This article was originally published by Coda’s editorial partner EurasiaNet.

A head severed almost 180 years ago is causing a stir in Russia today, with the government trying to decide where the skull of a storied Caucasus rebel belongs — in a museum or in a grave.

Somewhere Leo Tolstoy is smiling, watching the title character of his novel “Hadji Murad” haunt Russia almost two centuries later. Murad was a fearsome warrior, immortalized by Tolstoy in his classic work, which served as a literary indictment of Russia’s brutal subjugation of the peoples of the Caucasus.

Now, the Russian authorities are pondering the possibility of reuniting the skull of the real life Hadji Murad, now in a museum in St. Petersburg, with his other skeletal remains, believed to lie in a rarely-visited grave in a remote part of Azerbaijan.

Last year, in Murad’s native Dagestan, his descendants and activists petitioned to retrieve his skull from St. Petersburg and bury it with the rest of his remains.

“All my ancestors dreamed of burying the skull of Hadji Murad along with his remains…This dream passed down the generations. I hope it will become a reality before I leave this world,” Magomedarip Hadjimuradov, a great grandson of Murad, and his Georgian wife, Gulla, said at a conference in Makhachkala last November, the RIA news service reported.

The launch of the burial campaign generated enthusiasm in Azerbaijan, where some hope that the reburial will attract visitors to Murad’s grave in Qakh, a northern district bordering Dagestan and Georgia. “If this monument is included in the list of tourist sites, it will definitely become popular with visitors given Hadji Murad’s historic significance, and that he was Tolstoy’s character,” local historian Natiq Mantash told the Kavkazsky Uzel news site.

Courtesy of WikiMedia Commons.

In his homeland, and across much of the wider region, many view Murad, an ethnic Avar, as a national hero, the William Wallace of the North Caucasus, as one observer put it.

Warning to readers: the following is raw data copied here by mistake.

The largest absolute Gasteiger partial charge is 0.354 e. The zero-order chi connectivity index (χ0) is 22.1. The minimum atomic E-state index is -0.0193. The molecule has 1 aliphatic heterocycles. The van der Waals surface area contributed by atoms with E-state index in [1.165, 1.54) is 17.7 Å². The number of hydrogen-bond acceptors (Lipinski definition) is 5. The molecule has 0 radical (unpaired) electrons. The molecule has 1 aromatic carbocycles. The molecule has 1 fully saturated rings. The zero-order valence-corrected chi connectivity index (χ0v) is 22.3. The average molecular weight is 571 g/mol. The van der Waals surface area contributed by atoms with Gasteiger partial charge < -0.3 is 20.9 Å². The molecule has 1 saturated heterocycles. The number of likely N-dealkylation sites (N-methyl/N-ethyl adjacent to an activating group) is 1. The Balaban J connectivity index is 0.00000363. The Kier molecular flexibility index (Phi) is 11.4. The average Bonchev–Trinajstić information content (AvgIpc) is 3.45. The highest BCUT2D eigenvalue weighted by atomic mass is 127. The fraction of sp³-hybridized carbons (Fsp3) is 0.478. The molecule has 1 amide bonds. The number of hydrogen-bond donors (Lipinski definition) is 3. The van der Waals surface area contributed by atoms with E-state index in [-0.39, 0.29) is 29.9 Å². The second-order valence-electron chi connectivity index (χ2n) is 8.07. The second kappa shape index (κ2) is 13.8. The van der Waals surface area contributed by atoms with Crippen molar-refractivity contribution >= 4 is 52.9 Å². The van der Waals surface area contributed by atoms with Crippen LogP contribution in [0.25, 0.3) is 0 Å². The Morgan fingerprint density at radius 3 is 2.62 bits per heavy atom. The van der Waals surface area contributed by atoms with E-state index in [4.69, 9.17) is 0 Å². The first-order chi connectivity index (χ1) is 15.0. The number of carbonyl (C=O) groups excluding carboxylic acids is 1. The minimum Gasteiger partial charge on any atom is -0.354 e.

Murad once famously escaped Russian captivity by jumping from a clifftop, dragging his guards to their deaths by the chains with which they had secured him. Landing on top of one of the guards, he suffered only a broken leg, an injury that a century later helped Azerbaijani researchers identify his remains.

Murad’s head and body went different ways after he was killed in a skirmish between Russian troops and Caucasus tribesmen in May of 1852. “He felt he was being hit on the head with a hammer and failed to understand who was doing this and why. This was the last conscious link to his body. He felt no more, and the object that was trampled and slashed by his enemies had no longer any connection with him,” Tolstoy wrote in his novel.

Said head was sent to Tbilisi, Georgia, then Russia’s key imperial outpost in the Caucasus, while the body was buried near the site where Murad made his final stand. The skull then travelled all the way to St. Petersburg and is now gathering dust in the Kunstkamera, a museum established by Peter the Great in the early 18th century and dedicated to anthropology and ethnography.

The Azerbaijani authorities have not publicly weighed in on the calls to bury the skull in the grave in Qakh, but activists in Dagestan say that Azerbaijani officials are receptive to the idea. The ball, however, is in Russia’s court.